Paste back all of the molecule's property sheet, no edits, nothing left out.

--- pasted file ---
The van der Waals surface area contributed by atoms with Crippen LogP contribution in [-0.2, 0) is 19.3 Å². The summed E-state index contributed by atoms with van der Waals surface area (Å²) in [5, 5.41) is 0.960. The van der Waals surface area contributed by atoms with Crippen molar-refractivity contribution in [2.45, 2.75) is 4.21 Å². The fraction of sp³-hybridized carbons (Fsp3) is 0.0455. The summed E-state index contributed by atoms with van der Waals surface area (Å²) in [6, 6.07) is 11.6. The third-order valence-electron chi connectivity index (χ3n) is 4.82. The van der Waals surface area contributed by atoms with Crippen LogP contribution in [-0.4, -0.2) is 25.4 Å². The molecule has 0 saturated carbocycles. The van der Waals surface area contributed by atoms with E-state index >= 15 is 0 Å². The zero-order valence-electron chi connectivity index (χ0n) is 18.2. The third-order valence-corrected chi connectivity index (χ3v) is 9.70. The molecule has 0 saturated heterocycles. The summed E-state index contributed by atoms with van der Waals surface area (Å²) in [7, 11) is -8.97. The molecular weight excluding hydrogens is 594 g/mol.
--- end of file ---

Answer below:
The van der Waals surface area contributed by atoms with Crippen LogP contribution in [-0.2, 0) is 19.3 Å². The summed E-state index contributed by atoms with van der Waals surface area (Å²) in [5, 5.41) is 0.960. The van der Waals surface area contributed by atoms with Crippen molar-refractivity contribution in [2.45, 2.75) is 4.21 Å². The fraction of sp³-hybridized carbons (Fsp3) is 0.0455. The summed E-state index contributed by atoms with van der Waals surface area (Å²) in [6, 6.07) is 11.6. The third-order valence-electron chi connectivity index (χ3n) is 4.82. The van der Waals surface area contributed by atoms with Crippen LogP contribution in [-0.4, -0.2) is 25.4 Å². The molecule has 0 saturated carbocycles. The van der Waals surface area contributed by atoms with E-state index >= 15 is 0 Å². The zero-order valence-electron chi connectivity index (χ0n) is 18.2. The third-order valence-corrected chi connectivity index (χ3v) is 9.70. The molecule has 0 saturated heterocycles. The summed E-state index contributed by atoms with van der Waals surface area (Å²) in [7, 11) is -8.97. The molecular weight excluding hydrogens is 594 g/mol.